Language – Gruntled, Gusted, and Graced

By Mordechai Schiller

People keep dissing the English language.

No, I don’t mean dissing in the sense of “a clipped form of disrespect,” a slang term that “came into existence in the early 1980s and into vogue in the early 1990s” (Garner’s Modern English Usage).

I mean adding the prefix dis-, turning words around and making them mean their opposite.

The dissing has been going on since Middle English. (No, that doesn’t mean sixth- to eighth-grade English; it’s the English language spoken from 1150 to 1470.) It includes words like dis-content, dis-repair, dis-like, dis-appear, dis-able, and yes, dis-respect.

When my son Meilech was 4, we passed a construction site and he said, “Right, it’s easy to build a house if you think?”

I said, “It’s never easy to build a house. But you always have to think. You can’t build a house without thinking.”

“Oh yes,” he said. “If you have directions, you don’t have to think. You just follow the directions.”

Meilech’s insight came from his finding the directions that came with a Lego set too limiting. He followed his own creativity.

Why am I telling you this?

Words are like Lego blocks. With some thought, you can add attachments to words and create entirely new ones. The attachments are called affixes. As William Safire explained, an “affix is something added to a word at the beginning (prefix) or at the end (suffix) or in the middle (infix, as in absobloodylutely).” He called it “linguistic surgery.”

H.W. Fowler wrote that the prefixes de- and dis- function “to form a compound verb with the sense of undoing the action of the simple one, and they are an invaluable element in the language, constantly providing us with useful new words.”

Other common prefixes that flip words around to their opposite include un- (unfair), mis- (misunderstand), be- (behead), and im- (impossible).

Like power tools, affixes must be used with caution. Fowler warned, “It is dangerously easy for a writer to invent a new word of this kind to save himself the trouble of thinking of an existing antonym. ‘At the present rate of distortion of our language,’ it has been said, ‘it looks as if we should soon be talking about black and disblack, good and disgood.’”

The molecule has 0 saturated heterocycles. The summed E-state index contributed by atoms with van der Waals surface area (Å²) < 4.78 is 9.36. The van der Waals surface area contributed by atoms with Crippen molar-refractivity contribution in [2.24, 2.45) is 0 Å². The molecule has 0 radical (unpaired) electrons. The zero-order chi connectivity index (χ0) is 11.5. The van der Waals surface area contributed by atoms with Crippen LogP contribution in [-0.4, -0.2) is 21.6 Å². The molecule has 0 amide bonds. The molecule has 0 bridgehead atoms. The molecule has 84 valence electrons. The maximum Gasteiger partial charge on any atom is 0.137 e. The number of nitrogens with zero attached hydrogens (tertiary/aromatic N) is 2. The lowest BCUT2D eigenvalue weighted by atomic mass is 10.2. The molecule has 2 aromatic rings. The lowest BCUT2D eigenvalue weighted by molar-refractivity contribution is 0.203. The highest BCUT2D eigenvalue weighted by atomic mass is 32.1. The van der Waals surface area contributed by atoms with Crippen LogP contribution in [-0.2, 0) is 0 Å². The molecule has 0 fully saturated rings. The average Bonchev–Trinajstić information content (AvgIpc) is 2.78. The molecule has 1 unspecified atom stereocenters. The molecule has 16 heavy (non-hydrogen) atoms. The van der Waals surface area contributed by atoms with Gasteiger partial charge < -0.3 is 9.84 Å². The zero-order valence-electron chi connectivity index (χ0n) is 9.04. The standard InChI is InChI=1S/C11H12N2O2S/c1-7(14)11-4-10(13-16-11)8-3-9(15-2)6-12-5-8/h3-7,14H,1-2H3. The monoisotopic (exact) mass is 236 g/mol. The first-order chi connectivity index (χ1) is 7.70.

Let’s keep in mind that words and Lego blocks are not identical. Unlike Lego, once you connect parts to some words, you can’t always disconnect them. They can become fused and take on a life of their own.

Newton’s third law of motion says, “For every action there is an equal and opposite reaction.” But, for every dis-, is there an equal and opposite un-dis? To get negative about it, are there words starting with dis that have a positive disposition? (For that matter, is someone indisposed posed?)

If an employee is dismissed and then rehired, is the employee missed?

Something gross can make you feel disgusted. Can something pleasant make you feel gusted?

A blunder can be a disgrace. Does receiving an award make you graced?

Jack Winter wrote a piece in The New Yorker filled with expressions whose prefixes were de-tached:

“It had been a rough day, so when I walked into the party I was very chalant, despite my efforts to appear gruntled and consolate. …”

We hear about “disgruntled employees” who, if disgruntled enough, may become “whistle blowers.” But can there be gruntled employees? Well, it’s not so simple. OED cited a 1938 comic novel by P. G. Wodehouse, in which he described a character: “He spoke with a certain what-is-it in his voice, and I could see that, if not actually disgruntled, he was far from being gruntled.”

OED defined gruntled as an adjective, a back-formation from disgruntled, meaning “pleased, satisfied, contented.” But, before you get too gruntled, check out this apparent contradiction. OED listed two definitions for the verb gruntle:

1. To utter a little or low grunt. Said of swine, occasionally of other animals; rarely of persons.

2. To grumble, murmur, complain.

So, if gruntle means to grumble, what do disgruntled people have to grumble about? William Safire wrote: “You might think that if the old gruntle meant ‘complain,’ then disgruntle would mean ‘to stop from complaining,’ but language is not always logical.”

Gruntle comes from grunt. As Safire explained, grunts “are the short, deep, guttural sounds made by hogs, especially when eating. The word seeks to imitate the sound” [onomatopoeia]. Adding the -tle ending turns the word into “what lexicographers call a frequentive, a verb that describes repeated or recurrent action.”

(OED called it a “frequentative,” but Safire insisted that people who say frequentative “need preventive, not preventative, medicine.” I’m just a lexikibitzer, I don’t take sides.)

Safire said, “The frequentive of wrest is wrestle; of prate, prattle; of spark, sparkle; and the frequentive of grunt is gruntle.”

The British lexicographer Susie Dent wrote in The Guardian about our natural inclination to negativity. Is she positive about that? She has “made it a mission to highlight a category of English that linguists fondly call ‘orphaned negatives.’ These are the words that inexplicably lost their mojo at some point in the past, becoming a sorry crew of adjectives that includes unkempt, unruly, disgruntled, unwieldy, and inept.”

To my ears, the term “orphaned negatives” is insensitive to real orphans. But if we’re going to be offensive, let’s go whole hog:

Henry VIII would have had the negatives beheaded.

Please send smiles, sticks and stones to

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